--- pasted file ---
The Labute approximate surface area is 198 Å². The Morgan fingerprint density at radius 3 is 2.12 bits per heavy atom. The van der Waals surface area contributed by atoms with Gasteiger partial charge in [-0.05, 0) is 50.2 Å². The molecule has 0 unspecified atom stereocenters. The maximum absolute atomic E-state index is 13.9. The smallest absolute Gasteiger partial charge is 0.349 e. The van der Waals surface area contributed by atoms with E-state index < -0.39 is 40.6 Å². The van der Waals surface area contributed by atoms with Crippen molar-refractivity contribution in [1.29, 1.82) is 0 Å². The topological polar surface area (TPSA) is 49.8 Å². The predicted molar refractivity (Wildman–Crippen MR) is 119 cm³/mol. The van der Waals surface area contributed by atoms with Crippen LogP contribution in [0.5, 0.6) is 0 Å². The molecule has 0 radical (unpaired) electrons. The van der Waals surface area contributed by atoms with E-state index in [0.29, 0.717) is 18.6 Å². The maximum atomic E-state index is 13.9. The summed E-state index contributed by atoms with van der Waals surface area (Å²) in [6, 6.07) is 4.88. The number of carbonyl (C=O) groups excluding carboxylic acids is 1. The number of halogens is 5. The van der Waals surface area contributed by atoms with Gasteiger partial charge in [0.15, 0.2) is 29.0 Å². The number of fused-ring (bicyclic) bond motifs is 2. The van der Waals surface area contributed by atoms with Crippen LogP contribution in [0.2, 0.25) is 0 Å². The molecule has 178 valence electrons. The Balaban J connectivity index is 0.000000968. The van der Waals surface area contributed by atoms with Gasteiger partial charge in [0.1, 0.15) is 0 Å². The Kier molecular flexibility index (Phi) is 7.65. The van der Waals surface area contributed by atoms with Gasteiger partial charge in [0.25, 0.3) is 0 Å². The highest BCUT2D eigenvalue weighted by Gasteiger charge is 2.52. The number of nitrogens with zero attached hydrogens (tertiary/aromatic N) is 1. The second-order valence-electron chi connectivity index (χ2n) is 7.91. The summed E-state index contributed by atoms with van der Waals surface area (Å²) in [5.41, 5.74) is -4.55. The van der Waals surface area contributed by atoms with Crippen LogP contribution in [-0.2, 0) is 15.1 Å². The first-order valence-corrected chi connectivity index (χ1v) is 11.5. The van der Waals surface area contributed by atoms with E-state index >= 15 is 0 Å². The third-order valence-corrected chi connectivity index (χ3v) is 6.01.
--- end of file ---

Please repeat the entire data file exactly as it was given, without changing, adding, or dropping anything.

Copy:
The Labute approximate surface area is 198 Å². The Morgan fingerprint density at radius 3 is 2.12 bits per heavy atom. The van der Waals surface area contributed by atoms with Gasteiger partial charge in [-0.05, 0) is 50.2 Å². The molecule has 0 unspecified atom stereocenters. The maximum absolute atomic E-state index is 13.9. The smallest absolute Gasteiger partial charge is 0.349 e. The van der Waals surface area contributed by atoms with E-state index < -0.39 is 40.6 Å². The van der Waals surface area contributed by atoms with Crippen molar-refractivity contribution in [1.29, 1.82) is 0 Å². The topological polar surface area (TPSA) is 49.8 Å². The predicted molar refractivity (Wildman–Crippen MR) is 119 cm³/mol. The van der Waals surface area contributed by atoms with Crippen LogP contribution in [0.5, 0.6) is 0 Å². The molecule has 0 radical (unpaired) electrons. The van der Waals surface area contributed by atoms with E-state index in [0.29, 0.717) is 18.6 Å². The maximum atomic E-state index is 13.9. The summed E-state index contributed by atoms with van der Waals surface area (Å²) in [6, 6.07) is 4.88. The number of carbonyl (C=O) groups excluding carboxylic acids is 1. The number of halogens is 5. The van der Waals surface area contributed by atoms with Gasteiger partial charge in [0.15, 0.2) is 29.0 Å². The number of fused-ring (bicyclic) bond motifs is 2. The van der Waals surface area contributed by atoms with Crippen LogP contribution in [0.2, 0.25) is 0 Å². The molecule has 178 valence electrons. The Balaban J connectivity index is 0.000000968. The van der Waals surface area contributed by atoms with Gasteiger partial charge in [0.1, 0.15) is 0 Å². The Kier molecular flexibility index (Phi) is 7.65. The van der Waals surface area contributed by atoms with Gasteiger partial charge in [0.25, 0.3) is 0 Å². The highest BCUT2D eigenvalue weighted by Gasteiger charge is 2.52. The number of nitrogens with zero attached hydrogens (tertiary/aromatic N) is 1. The second-order valence-electron chi connectivity index (χ2n) is 7.91. The summed E-state index contributed by atoms with van der Waals surface area (Å²) in [5.41, 5.74) is -4.55. The van der Waals surface area contributed by atoms with Crippen LogP contribution in [-0.2, 0) is 15.1 Å². The first-order valence-corrected chi connectivity index (χ1v) is 11.5. The van der Waals surface area contributed by atoms with E-state index >= 15 is 0 Å². The third-order valence-corrected chi connectivity index (χ3v) is 6.01.